Car Accidents and Internal Bleeding

Car accidents,Personal Injury | August 2, 2020

Car Accidents and Internal Bleeding

Nobody ever expects to get into a car accident, but the reality is that these incidents are not uncommon in and around the Chicago area. Most car accidents result in only minor injuries, and victims are able to make a full recovery within a short period of time. However, some car accident injuries are severe and leave victims with significant disabilities.

In some cases, a car accident victim may sustain internal bleeding that they are not even aware of right away. Here, we want to discuss how internal bleeding occurs in a car accident and how this can affect victims in the aftermath of the collision. If you have been injured in a car accident, contact the Chicago car accident lawyers at Seidman, Margulis & Fairman, LLP today for a free consultation.

Internal Bleeding is a Severe Car Accident Injury

According to the Illinois Department of Transportation, there were 319,146 total traffic collisions across the state during the latest reporting year of data available. The DOT also states that there were 94,164 total injuries and that more than 11,000 of those injuries were considered catastrophic.

One of the most devastating injuries is also one that is often unseen for some time after an accident occurs – internal bleeding. A vehicle accident, whether minor or major, can result in some sort of internal bleeding. In many cases, this internal bleeding is not seen initially, as the signs and symptoms of this injury may not appear for hours or even days after the accident occurs. Some signs of internal bleeding can include:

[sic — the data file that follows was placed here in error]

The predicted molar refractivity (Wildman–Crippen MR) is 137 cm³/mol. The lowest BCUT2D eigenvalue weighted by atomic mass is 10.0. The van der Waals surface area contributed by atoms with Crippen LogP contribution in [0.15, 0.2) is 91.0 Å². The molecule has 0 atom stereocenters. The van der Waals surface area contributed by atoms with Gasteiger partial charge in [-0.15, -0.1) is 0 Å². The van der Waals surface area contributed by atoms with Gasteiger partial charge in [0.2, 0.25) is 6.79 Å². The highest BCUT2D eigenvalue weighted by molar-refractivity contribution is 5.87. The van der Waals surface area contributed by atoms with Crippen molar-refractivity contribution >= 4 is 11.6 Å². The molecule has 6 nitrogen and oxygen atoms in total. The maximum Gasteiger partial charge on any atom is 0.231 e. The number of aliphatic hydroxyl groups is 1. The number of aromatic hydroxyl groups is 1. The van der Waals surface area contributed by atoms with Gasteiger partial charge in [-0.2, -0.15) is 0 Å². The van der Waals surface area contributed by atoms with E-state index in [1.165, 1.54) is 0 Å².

• Abdominal pain
  • Feeling cold
  • Pale complexion
  • Fatigue
  • Thirst
  • Lightheadedness
  • Swelling and tightness
  • Fainting
  • Slurred speech
  • Pain with no obvious source
  • Visible bruising
  • Bloody vomit or urine
  • Low blood pressure

Internal bleeding can be caused by any number of mechanisms in a car accident. First, any broken bone can result in the release of blood into the body. Broken bones can damage blood vessels or even arteries around the injury site.

Blunt force trauma can also lead to various types of internal bleeding. When a collision occurs, passengers are often thrown against the steering wheel, the dashboard, or other hard internal parts of a vehicle. This can compress or rupture internal organs, blood vessels, or arteries and cause internal bleeding.

Finally, deceleration trama can shift the internal organs of a person’s body in a car accident. While the body may be restrained by a seat belt, a person’s organs can still shift forward, causing them to bounce around inside of the body.

Any of the bleeding caused by the mechanisms mentioned above can go undetected for long periods of time. The more blood a person loses internally, the more they risk sustaining long term injuries and even disabilities.

What to do After Suffering Internal Bleeding in a Car Accident

Internal injuries, including internal bleeding, can occur even after minor car accidents. Because a victim may be unaware that they have sustained internal bleeding, it is incredibly important to seek medical assistance after any car accident. A doctor may be able to recognize whether there are any hidden or delayed injuries that a victim needs to be aware of. Do not avoid medical treatment after a car accident just because everything appears to be fine.